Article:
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Indonesia's Pertamina inks 30-yr gas supply deal with PLN

JAKARTA (Reuters) — Indonesian state-owned energy company Pertamina signed a preliminary agreement on Tuesday to supply state electricity utility Perusahaan Listrik Negara (PLN) with natural gas for the next 30 yr.

"This is just the beginning," Deputy Energy and Mineral Resources Minister Arcandra Tahar told reporters, indicating that the deal would be formalised at a later date.

Under the heads of agreement, Pertamina agreed to sell 100 MMcfd of natural gas to PLN at a price of $7.60/MM British thermal units. Pertamina also plans to sell 72 MMcfd of gas from the field to local industry, Tahar said.

Of that amount, $6.70 is for the gas itself and 90 cents is a toll fee for a gas pipeline.

The gas will be supplied from the Jambaran-Tiung Biru field in East Java, which has not started producing yet.

Output from the Jambaran wellhead is expected to reach 330 MMcfd, but up to 35% of that is expected to be carbon dioxide, said Pertamina EP Cepu President Director Adriansyah, who goes by one name only.

"There's a lot of impurities," he said, referring to sulfur and carbon dioxide content.

Production from the field is expected begin in late 2020 or 2021, and plateau for 16 yr, after which it would begin to decline, said Adriansyah, adding that Pertamina targets signing a gas sales purchase agreement for Jambaran this year.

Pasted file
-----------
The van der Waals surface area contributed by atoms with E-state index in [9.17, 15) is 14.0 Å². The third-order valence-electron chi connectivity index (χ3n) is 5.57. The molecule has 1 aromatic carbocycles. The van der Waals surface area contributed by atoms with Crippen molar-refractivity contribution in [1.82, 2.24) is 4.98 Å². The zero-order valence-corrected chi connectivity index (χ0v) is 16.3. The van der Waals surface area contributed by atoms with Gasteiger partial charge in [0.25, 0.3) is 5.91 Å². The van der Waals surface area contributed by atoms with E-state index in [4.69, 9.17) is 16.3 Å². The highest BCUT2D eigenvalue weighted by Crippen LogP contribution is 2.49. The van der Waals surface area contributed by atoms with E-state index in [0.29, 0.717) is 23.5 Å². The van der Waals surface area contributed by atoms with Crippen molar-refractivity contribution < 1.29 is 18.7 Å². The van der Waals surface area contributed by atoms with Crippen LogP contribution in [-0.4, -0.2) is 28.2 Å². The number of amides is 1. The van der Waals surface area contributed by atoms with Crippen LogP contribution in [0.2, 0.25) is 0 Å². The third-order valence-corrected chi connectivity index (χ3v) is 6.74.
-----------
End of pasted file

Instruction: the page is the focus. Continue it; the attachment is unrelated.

Pertamina hopes to supply gas from the Jambaran field to industry in Semarang, in Central Java province, via the Gresik-Semarang pipeline that is expected to be completed next year.

Indonesia's average daily natural gas output slipped to 1,131,000 boepd, equal to about 5,932 MMcfd, in the first half of 2017, down from 1,189,000 boepd in 2016, government data presented on Tuesday showed.

Reporting by Wilda Asmarini in Jakarta; Writing by Fergus Jensen in Singapore; Editing by Tom Hogue and Christian Schmollinger

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Editorial Comment
-Adrienne Blume
At CERAWeek by IHS Markit, held in Houston in March, IEA Director Fatih Birol said that the world would soon see a major second wave of shale gas production from the US in response to higher energy prices and growing demand from India and China.
Regional Focus
-Shem Oirere
Mozambique and Tanzania hold an estimated 180 Tft3 and 57 Tft3 of proven natural gas reserves, respectively.

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